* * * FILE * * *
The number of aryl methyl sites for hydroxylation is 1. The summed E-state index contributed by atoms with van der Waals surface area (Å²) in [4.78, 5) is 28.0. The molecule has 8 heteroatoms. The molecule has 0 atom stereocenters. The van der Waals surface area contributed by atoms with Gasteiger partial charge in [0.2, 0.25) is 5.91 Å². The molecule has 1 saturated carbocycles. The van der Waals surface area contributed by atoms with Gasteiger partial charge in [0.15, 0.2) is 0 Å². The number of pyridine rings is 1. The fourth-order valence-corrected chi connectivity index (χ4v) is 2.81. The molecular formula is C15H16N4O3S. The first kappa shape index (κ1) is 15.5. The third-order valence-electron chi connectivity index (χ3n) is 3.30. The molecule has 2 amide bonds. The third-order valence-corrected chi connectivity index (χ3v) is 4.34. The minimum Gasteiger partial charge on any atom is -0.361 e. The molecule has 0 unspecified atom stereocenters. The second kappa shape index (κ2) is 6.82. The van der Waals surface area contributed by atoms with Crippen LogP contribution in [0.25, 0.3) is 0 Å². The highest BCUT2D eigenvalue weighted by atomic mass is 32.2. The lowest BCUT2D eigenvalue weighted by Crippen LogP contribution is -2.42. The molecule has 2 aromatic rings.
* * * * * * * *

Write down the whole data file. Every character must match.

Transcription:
The number of aryl methyl sites for hydroxylation is 1. The summed E-state index contributed by atoms with van der Waals surface area (Å²) in [4.78, 5) is 28.0. The molecule has 8 heteroatoms. The molecule has 0 atom stereocenters. The van der Waals surface area contributed by atoms with Gasteiger partial charge in [0.2, 0.25) is 5.91 Å². The molecule has 1 saturated carbocycles. The van der Waals surface area contributed by atoms with Gasteiger partial charge in [0.15, 0.2) is 0 Å². The number of pyridine rings is 1. The fourth-order valence-corrected chi connectivity index (χ4v) is 2.81. The molecular formula is C15H16N4O3S. The first kappa shape index (κ1) is 15.5. The third-order valence-electron chi connectivity index (χ3n) is 3.30. The molecule has 2 amide bonds. The third-order valence-corrected chi connectivity index (χ3v) is 4.34. The minimum Gasteiger partial charge on any atom is -0.361 e. The molecule has 0 unspecified atom stereocenters. The second kappa shape index (κ2) is 6.82. The van der Waals surface area contributed by atoms with Crippen LogP contribution in [0.25, 0.3) is 0 Å². The highest BCUT2D eigenvalue weighted by atomic mass is 32.2. The lowest BCUT2D eigenvalue weighted by Crippen LogP contribution is -2.42. The molecule has 2 aromatic rings.